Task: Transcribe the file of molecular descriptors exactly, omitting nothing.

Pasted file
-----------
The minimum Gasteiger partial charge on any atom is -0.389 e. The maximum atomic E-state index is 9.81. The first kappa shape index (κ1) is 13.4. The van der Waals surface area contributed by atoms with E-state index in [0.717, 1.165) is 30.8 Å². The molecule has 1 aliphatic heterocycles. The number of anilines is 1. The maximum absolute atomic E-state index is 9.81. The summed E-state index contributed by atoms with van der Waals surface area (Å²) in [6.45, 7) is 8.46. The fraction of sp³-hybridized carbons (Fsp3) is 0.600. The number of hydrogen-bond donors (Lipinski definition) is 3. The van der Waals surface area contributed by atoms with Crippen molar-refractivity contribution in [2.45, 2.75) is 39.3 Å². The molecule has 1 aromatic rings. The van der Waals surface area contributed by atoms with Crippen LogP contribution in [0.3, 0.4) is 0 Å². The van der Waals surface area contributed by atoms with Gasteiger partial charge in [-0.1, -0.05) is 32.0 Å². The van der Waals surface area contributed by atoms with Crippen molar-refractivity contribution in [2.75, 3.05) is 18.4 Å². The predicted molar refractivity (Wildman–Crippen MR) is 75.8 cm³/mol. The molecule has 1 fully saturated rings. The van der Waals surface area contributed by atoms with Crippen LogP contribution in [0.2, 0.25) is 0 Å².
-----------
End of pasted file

The minimum Gasteiger partial charge on any atom is -0.389 e. The maximum atomic E-state index is 9.81. The first kappa shape index (κ1) is 13.4. The van der Waals surface area contributed by atoms with E-state index in [0.717, 1.165) is 30.8 Å². The molecule has 1 aliphatic heterocycles. The number of anilines is 1. The maximum absolute atomic E-state index is 9.81. The summed E-state index contributed by atoms with van der Waals surface area (Å²) in [6.45, 7) is 8.46. The fraction of sp³-hybridized carbons (Fsp3) is 0.600. The number of hydrogen-bond donors (Lipinski definition) is 3. The van der Waals surface area contributed by atoms with Crippen molar-refractivity contribution in [2.45, 2.75) is 39.3 Å². The molecule has 1 aromatic rings. The van der Waals surface area contributed by atoms with Crippen LogP contribution in [0.3, 0.4) is 0 Å². The van der Waals surface area contributed by atoms with Gasteiger partial charge in [-0.1, -0.05) is 32.0 Å². The van der Waals surface area contributed by atoms with Crippen molar-refractivity contribution in [2.75, 3.05) is 18.4 Å². The predicted molar refractivity (Wildman–Crippen MR) is 75.8 cm³/mol. The molecule has 1 fully saturated rings. The van der Waals surface area contributed by atoms with Crippen LogP contribution in [0.2, 0.25) is 0 Å².